WOBO has received an update in respect of fire safety measures proposed for Wales.
The Welsh Government wants to extend fire safety requirements to all buildings in Wales featuring more than one residential unit.
It also proposes that all “higher risk” buildings must use their local authority building control team.
The Welsh Government has launched a consultation seeking views on extending fire safety requirements to all buildings in Wales featuring more than one residential unit.
While the proposals largely mirror the Draft Building Safety bill for England published by UK Government last year, the White Paper proposes creating two categories of building, one 18 metres or more (or more than 6 storeys) in height and a second up to 18 metres in height.
All buildings 18 metres or above containing more than one residential unit will be required to use the Local Authority’s building control service, or a neighbouring authority’s service if there are capacity issues or a conflict of interest.
Buildings falling within the new, lower-height category will face new fire safety requirements, though the consultation states that the majority of these focus on the building during occupation rather than at construction stage.
Wales fire safety proposals – gov.wales/safer-buildings-wales
New proposals building on England’s Draft Building Safety Bill
England’s Draft Building Safety Bill currently focuses on buildings 18 metres or more in height. In Wales, these will be known as Category 1 buildings. Lower height multi-unit residential buildings will be known as Category 2.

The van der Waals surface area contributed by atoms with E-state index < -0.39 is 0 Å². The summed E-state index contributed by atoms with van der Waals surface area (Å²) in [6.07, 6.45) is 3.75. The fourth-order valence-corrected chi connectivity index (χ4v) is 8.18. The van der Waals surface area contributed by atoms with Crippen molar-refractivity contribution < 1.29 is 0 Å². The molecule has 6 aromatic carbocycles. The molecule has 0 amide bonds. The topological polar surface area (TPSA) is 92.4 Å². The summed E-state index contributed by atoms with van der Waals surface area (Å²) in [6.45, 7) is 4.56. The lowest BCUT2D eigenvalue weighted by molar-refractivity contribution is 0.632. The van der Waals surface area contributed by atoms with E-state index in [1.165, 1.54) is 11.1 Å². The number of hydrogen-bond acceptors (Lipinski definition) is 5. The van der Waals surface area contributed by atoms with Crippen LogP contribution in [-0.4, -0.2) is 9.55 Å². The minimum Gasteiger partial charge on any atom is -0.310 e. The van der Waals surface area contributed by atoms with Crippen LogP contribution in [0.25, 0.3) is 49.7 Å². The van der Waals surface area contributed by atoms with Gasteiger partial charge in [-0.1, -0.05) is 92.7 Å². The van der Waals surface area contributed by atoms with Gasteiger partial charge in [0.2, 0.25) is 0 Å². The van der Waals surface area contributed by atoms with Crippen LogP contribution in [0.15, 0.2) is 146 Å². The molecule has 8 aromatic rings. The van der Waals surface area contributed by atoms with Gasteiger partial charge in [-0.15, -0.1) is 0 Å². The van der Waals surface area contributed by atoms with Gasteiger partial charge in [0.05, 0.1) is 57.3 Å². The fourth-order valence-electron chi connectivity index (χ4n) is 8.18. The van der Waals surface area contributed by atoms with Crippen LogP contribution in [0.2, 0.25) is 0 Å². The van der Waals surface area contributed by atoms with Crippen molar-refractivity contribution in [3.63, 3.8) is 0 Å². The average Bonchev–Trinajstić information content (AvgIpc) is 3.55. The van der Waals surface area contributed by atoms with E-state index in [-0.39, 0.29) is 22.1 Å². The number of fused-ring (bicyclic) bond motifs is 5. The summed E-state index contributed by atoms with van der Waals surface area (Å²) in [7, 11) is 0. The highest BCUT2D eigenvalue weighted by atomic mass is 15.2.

According to the White Paper, “…the scope of the Wales Building Safety Regime covers all multi-occupied residential buildings…meaning the regime would capture a house converted into two flats, a licensed HMO (House of Multiple Occupancy) through to a high-rise apartment block.”
Worker accommodation, such as NHS flats, hospitals and care homes, military barracks, prisons, hotels, and single flats above commercial premises would be out of scope.
While the proposals outlined in the UK Bill will be carried over, including project Gateways, dutyholder roles and a ‘Golden Thread’ of information, the Wales proposals seek to add additional consultation in the Gateways phase. This would be in the form of a public subset of data from the ‘Golden Thread’ data, and additional dutyholders for the occupation phases, as well as specific management and reporting requirements.
Subset of ‘Golden Thread’ information to be made public
The ‘Golden Thread’ of design and construction information described in England’s Draft Building Safety Bill will only apply to Category 1 buildings in Wales.
However, the White Paper proposes the introduction of a Key Dataset, a subset of publicly-available information required for both Category 1 and Category 2 buildings. While the data to be made public for Category 2 buildings is quite generic, for Category 1 the consultation proposes listing:
- Façade and structure information
- Dates and outcomes of Gateway points and Safety Case reviews
- Current and past dutyholders, including accountable persons
Gateways: Fire safety to be consider at land-use stage?
Gateways would only apply to Category 1 buildings. The paper suggests that prior to Gateway 1 (the first of three Gateways proposed in England’s Draft Building Safety Bill), the relevant fire authority could be consulted at the Local Plan (plan-making) stage, to consider water availability, access for vehicles, evacuation points and so on.